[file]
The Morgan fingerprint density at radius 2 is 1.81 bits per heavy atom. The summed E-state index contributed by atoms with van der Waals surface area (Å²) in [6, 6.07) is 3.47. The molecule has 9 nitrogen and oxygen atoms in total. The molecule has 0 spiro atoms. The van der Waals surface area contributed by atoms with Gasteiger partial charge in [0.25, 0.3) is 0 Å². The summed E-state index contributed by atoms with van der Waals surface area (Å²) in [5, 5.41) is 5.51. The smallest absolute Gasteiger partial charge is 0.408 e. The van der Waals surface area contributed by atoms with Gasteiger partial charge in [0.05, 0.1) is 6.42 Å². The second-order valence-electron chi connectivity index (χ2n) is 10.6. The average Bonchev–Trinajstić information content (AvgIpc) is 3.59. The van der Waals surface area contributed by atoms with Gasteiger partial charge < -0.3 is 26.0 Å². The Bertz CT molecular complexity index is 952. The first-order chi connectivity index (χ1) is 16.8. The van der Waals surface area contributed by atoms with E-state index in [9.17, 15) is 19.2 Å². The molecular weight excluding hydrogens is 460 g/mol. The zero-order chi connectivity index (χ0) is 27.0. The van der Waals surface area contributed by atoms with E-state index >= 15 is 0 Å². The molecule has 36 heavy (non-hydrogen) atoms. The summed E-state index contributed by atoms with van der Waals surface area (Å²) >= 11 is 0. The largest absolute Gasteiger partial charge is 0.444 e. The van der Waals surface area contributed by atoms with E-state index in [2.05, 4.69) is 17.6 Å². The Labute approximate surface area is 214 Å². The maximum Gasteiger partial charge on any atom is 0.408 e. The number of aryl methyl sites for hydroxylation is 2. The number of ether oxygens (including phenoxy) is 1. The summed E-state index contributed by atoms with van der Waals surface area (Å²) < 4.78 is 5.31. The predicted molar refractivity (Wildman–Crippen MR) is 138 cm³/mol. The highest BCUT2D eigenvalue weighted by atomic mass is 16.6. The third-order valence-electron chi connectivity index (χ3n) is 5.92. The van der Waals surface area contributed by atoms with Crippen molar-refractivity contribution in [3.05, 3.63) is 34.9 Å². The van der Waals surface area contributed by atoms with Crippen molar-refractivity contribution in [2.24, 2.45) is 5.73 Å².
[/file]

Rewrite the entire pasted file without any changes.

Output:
The Morgan fingerprint density at radius 2 is 1.81 bits per heavy atom. The summed E-state index contributed by atoms with van der Waals surface area (Å²) in [6, 6.07) is 3.47. The molecule has 9 nitrogen and oxygen atoms in total. The molecule has 0 spiro atoms. The van der Waals surface area contributed by atoms with Gasteiger partial charge in [0.25, 0.3) is 0 Å². The summed E-state index contributed by atoms with van der Waals surface area (Å²) in [5, 5.41) is 5.51. The smallest absolute Gasteiger partial charge is 0.408 e. The van der Waals surface area contributed by atoms with Gasteiger partial charge in [0.05, 0.1) is 6.42 Å². The second-order valence-electron chi connectivity index (χ2n) is 10.6. The average Bonchev–Trinajstić information content (AvgIpc) is 3.59. The van der Waals surface area contributed by atoms with Gasteiger partial charge < -0.3 is 26.0 Å². The Bertz CT molecular complexity index is 952. The first-order chi connectivity index (χ1) is 16.8. The van der Waals surface area contributed by atoms with E-state index in [9.17, 15) is 19.2 Å². The molecular weight excluding hydrogens is 460 g/mol. The zero-order chi connectivity index (χ0) is 27.0. The van der Waals surface area contributed by atoms with E-state index >= 15 is 0 Å². The molecule has 36 heavy (non-hydrogen) atoms. The summed E-state index contributed by atoms with van der Waals surface area (Å²) >= 11 is 0. The largest absolute Gasteiger partial charge is 0.444 e. The van der Waals surface area contributed by atoms with E-state index in [2.05, 4.69) is 17.6 Å². The Labute approximate surface area is 214 Å². The maximum Gasteiger partial charge on any atom is 0.408 e. The number of aryl methyl sites for hydroxylation is 2. The number of ether oxygens (including phenoxy) is 1. The summed E-state index contributed by atoms with van der Waals surface area (Å²) < 4.78 is 5.31. The predicted molar refractivity (Wildman–Crippen MR) is 138 cm³/mol. The highest BCUT2D eigenvalue weighted by atomic mass is 16.6. The third-order valence-electron chi connectivity index (χ3n) is 5.92. The van der Waals surface area contributed by atoms with Crippen molar-refractivity contribution in [3.05, 3.63) is 34.9 Å². The van der Waals surface area contributed by atoms with Crippen molar-refractivity contribution in [2.24, 2.45) is 5.73 Å².